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COAG leaders set for belt tightening -

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LISA MILLAR: The Prime Minister is putting the states on notice that the tough financial climate
will have a significant impact on budget revenue.

Kevin Rudd and his Treasurer Wayne Swan are meeting state and territory leaders in Perth and the
global financial turmoil will top the COAG agenda.

The states are worried the crisis will affect their slice of GST revenue but far from giving
reassurance, Kevin Rudd's warning his state counterparts now is the time to be prudent.

From Canberra, Kirrin McKechnie reports.

KIRRIN MCKECHNIE: Joining the Prime Minister for a cuppa in his Perth office.

COLIN BARNETT: Nice to have a Queenslander in the west.

KIRRIN MCKECHNIE: The new West Australian Premier Colin Barnett is hosting his first COAG meeting
since securing the state's top job last month.

As the only Liberal in a sea of Labor leaders, he's told Sky News he's not worried about being the
odd one out at the table.

COLIN BARNETT: I think it's healthy for the federal system and indeed for the COAG meetings that
there is at least one Liberal there.

It's important that debates have differing points of view, that different ideas and concepts come
to the table.

But I support the approach of co-operative federalism. Our federal system is a work in making. It
continues to evolve and change to meet changing needs. So I'll be cooperative in that.

KIRRIN MCKECHNIE: There's a string of issues up for discussion at the day-long meeting.

One hot topic will be the Federal Government's computers in schools roll-out. New South Wales has
already pulled the pin on round two of the deal, because it can't afford the follow-on costs.

Now Colin Barnett too has raised his concerns.

COLIN BARNETT: What would be a better approach is for the Federal Government to say here is an
amount of money available to improve computers and technology in schools and it should be designed
and put in place to suit each individual school situation. So a blanket rule one computer per
student may not be very sensible.

KIRRIN MCKECHNIE: But topping the COAG agenda will be the global financial crisis - and exactly
what that means for Commonwealth-state funding arrangements.

Walking past protestors as she headed into the meeting, the Queensland Premier Anna Bligh,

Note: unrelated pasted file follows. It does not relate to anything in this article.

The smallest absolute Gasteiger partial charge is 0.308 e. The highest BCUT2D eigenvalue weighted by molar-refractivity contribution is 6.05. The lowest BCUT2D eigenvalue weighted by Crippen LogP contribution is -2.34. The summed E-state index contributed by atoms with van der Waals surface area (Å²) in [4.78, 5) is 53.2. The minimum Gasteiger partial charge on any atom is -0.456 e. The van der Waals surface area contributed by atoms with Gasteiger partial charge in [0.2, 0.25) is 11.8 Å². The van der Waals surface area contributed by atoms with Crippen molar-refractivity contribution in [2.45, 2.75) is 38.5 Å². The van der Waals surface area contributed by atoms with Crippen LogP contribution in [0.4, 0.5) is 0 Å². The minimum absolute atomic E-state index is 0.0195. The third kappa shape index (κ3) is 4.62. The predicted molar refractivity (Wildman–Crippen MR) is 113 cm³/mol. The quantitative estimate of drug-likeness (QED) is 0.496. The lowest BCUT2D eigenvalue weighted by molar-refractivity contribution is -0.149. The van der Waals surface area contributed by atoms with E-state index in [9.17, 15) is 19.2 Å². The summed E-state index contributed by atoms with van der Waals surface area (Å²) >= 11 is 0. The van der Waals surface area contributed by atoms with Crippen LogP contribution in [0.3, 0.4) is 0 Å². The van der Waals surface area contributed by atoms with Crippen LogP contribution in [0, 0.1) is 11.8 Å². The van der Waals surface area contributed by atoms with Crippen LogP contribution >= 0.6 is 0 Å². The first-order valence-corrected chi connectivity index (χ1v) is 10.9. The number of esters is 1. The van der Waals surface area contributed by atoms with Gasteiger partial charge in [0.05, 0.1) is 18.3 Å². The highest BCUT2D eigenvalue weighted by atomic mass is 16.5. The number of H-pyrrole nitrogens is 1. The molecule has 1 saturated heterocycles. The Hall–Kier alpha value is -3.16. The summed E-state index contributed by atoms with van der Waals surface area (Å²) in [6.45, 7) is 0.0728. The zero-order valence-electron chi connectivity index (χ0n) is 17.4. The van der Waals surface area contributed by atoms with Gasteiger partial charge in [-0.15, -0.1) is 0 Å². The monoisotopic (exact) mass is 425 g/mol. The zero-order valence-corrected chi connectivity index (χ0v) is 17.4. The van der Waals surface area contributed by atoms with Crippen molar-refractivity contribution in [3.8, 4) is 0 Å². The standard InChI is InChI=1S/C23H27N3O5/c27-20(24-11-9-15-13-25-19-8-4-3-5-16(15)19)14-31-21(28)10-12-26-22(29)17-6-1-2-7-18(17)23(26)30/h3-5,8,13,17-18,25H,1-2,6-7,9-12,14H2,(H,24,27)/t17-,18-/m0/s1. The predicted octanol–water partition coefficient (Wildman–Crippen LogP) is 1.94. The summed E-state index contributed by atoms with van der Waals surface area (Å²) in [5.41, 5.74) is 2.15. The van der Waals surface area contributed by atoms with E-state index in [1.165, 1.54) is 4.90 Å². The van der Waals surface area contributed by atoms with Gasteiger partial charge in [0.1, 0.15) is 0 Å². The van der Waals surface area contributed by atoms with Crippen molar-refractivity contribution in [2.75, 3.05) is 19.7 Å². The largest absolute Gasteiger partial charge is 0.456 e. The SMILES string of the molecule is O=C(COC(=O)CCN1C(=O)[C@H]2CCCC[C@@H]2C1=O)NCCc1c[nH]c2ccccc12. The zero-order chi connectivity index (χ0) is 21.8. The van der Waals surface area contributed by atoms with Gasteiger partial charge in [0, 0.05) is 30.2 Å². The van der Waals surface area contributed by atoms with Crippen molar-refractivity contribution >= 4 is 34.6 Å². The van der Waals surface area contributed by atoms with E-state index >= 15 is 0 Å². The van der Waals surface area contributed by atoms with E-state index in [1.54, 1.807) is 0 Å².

expressed her concerns.

ANNA BLIGH: It is too early to say exactly what this will mean for state budgets but we won't be
immune from some fallout. We are certainly watching our revenue figures very closely but it is too
early to say.

KIRRIN MCKECHNIE: The Prime Minister has a blunt warning for the states.

KEVIN RUDD: The global financial crisis is going to see a reduction in global economic growth. It
is also reflected in Australia's growth numbers and if growth is going to be down it follows that
budget revenue is going to be affected as well.

I can't give you exact numbers, we're working our way through all of that but what it does mean, it
puts an absolute premium on federal and state governments working closely together to do three
practical things. Reduce duplication and waste because there is no money to waste. Secondly, also
act together to take away unnecessary regulation on businesses because businesses are finding it
tougher. We have got to make it easier for them to invest. And thirdly, the governments themselves
to maximise what they can do to invest in the nation's and in the case of WA, the state's future
infrastructure needs.

That's what I'll be talking to the premiers about today.

KIRRIN MCKECHNIE: It's that impact on budget revenue that has some premiers extremely worried over
fears it'll affect their slice of a smaller GST pie.

And they're not getting any reassurance from Kevin Rudd.

KEVIN RUDD: It's going to be necessary for all of us to be very, very prudent about the way in
which we spend because this is a global financial crisis and it affects all of us.

We intend to be very practical about all of this. There will be stuff that we can do and there will
be stuff which it will be too hard to do because of the financial affordability factor.

LISA MILLAR: That is the Prime Minister Kevin Rudd, ending Kirrin McKechnie's report.